What To Do If You Encounter Racism On Campus
U.S. college dance curriculums have long been criticized for being too Eurocentric, emphasizing Western techniques like ballet and modern while making culturally diverse dance classes optional (if they’re offered at all). In these academic systems that elevate whiteness, dancers of color don’t always feel welcome. Some face daily microaggressions from peers and faculty, casting discrimination and, sometimes, outright hate. So what can you do if you find yourself staring down racism in dance class?
If You Encounter Racism
Discrimination can be traumatic. If you find yourself on the receiving end, keep these four things in mind.
There is no “right” way to respond.
People react differently to disturbing situations. If you’ve experienced a microaggression, prioritize your well-being, whether this means excusing yourself from the room, asking a faculty member to address it or processing it internally. “The big problem is that most people expect the student to bear the responsibility of trying to heal and deal with the microaggression rather than the institution,” says Donna Mejia, director of graduate studies in dance at the University of Colorado, Boulder.
Your experience is valid.
When racist behavior goes unacknowledged by faculty members, dancers may begin to downplay or question the reality of the situation. “Oftentimes, they don’t even think it’s a big enough deal to say something because they’re so desensitized to the experience of being marginalized,” says Nyama McCarthy-Brown, assistant professor of community engagement through dance pedagogy at the Ohio State University.
You’re not obligated to educate.
After being the target of a microaggression, don’t feel responsible for teaching the aggressor why their action was racist. It is the institution’s responsibility to hold their students and faculty accountable. Evaluate whether or not expending the energy to educate the antagonist will drain you further.
Document, document, document.
Mejia encourages dancers to write down the experience in case they need to recall it later. Likewise, if you choose to raise a concern to the faculty, keep a record of the exchange.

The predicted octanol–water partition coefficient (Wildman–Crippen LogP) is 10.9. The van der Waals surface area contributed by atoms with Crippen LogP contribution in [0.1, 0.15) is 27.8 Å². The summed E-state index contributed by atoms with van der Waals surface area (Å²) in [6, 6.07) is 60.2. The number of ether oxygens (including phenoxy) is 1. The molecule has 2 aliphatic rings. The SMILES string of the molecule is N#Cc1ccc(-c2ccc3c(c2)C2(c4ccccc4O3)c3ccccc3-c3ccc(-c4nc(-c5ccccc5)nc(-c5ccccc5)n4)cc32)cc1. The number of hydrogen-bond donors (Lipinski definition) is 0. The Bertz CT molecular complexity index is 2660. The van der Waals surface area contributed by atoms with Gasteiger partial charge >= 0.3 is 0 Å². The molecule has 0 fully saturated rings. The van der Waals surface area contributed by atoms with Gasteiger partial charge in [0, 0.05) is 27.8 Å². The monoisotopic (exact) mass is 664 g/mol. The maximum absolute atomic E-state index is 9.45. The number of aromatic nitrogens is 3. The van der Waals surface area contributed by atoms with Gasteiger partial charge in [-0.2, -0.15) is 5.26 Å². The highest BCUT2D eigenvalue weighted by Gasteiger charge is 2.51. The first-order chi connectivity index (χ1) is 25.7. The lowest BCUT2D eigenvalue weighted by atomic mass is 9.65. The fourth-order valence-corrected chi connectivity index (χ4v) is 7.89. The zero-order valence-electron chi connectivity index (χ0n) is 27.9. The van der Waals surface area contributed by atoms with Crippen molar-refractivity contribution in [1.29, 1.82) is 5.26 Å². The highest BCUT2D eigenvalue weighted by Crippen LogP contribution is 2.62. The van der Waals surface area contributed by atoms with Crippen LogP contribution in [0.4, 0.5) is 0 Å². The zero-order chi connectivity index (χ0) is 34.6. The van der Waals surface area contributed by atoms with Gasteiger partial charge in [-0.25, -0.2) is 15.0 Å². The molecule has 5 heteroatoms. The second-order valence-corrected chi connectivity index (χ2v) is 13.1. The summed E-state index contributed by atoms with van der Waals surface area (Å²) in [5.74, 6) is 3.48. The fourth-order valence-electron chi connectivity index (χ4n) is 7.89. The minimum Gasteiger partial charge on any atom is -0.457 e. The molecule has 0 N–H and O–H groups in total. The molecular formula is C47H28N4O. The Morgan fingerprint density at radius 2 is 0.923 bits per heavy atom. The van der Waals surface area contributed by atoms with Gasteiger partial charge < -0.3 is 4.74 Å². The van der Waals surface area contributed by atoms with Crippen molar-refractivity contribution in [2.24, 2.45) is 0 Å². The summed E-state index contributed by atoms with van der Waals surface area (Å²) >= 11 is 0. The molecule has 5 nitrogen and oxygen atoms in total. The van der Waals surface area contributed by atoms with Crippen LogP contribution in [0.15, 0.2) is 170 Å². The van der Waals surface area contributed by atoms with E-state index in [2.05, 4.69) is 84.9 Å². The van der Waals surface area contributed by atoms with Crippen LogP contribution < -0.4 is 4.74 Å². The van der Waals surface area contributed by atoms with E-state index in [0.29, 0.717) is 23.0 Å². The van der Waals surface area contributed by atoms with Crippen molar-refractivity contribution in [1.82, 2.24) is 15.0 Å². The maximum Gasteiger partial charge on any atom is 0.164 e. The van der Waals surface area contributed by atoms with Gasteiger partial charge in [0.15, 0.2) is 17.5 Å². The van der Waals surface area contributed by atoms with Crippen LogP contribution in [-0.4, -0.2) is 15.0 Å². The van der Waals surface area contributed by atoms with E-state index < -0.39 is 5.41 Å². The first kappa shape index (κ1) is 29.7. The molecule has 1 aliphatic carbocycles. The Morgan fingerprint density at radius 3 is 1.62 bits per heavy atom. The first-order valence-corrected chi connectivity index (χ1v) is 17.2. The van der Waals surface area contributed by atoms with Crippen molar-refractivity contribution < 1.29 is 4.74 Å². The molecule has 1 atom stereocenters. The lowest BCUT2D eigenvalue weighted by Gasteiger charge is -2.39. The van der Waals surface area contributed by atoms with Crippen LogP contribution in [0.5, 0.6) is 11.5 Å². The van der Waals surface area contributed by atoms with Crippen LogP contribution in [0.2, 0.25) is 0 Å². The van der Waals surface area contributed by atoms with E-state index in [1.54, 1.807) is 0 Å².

Find a Lifeline
Wildlin Pierrevil in Kiss Me, Kate
Suzana Mars, Courtesy Pierrevil
Throughout Wildlin Pierrevil’s time as a musical theater major at the University of Florida, he was often the only Black student in the room. Pierrevil struggled with things like backhanded comments about how he didn’t need to work for a role because of his race, or watching his peers dress up in Ku Klux Klan robes in a student-run production. Building a support system was crucial: Pierrevil found professors of color who acted as a lifeline, attended group therapy sessions, video-chatted with friends outside of the university and processed his emotions through writing. He also tapped into virtual resources: He joined The Black Undergraduate Theatre Collective’s Facebook group, listened to Off Book: The Black Theatre Podcast and got connected with the Broadway for Racial Justice organization. “You don’t have to save the world,” Pierrevil says to other dancers battling racism. “You don’t have to be a martyr.”
Be a Better Advocate
White dancers can play a critical role in building a more inclusive environment.
Break the bystander effect. When you witness racism, be willing to press the pause button, Mejia says. Rather than glossing over it, acknowledge the behavior and start a conversation. You might say, “I’m uncomfortable with what is happening here,” she suggests.
2. Listen. Learn about the racist structures that exist in the dance industry so that you can recognize when they’re at play. Ask your BIPOC peers about their experiences.
3. Cast dancers of color. “Casting is a huge issue from the faculty down,” says McCarthy-Brown.
4. Make advocacy a habit, not a hashtag. Meaningful change takes sustained engagement. “It’s about advocacy, not just allyship,” Mejia says. Take courses in non-Western forms, and build authentic relationships with dancers of color.
Remember: Racism is institutional.
The burden to challenge white supremacy, advocate for people of color and implement anti-racist policies falls on the university, not BIPOC dancers.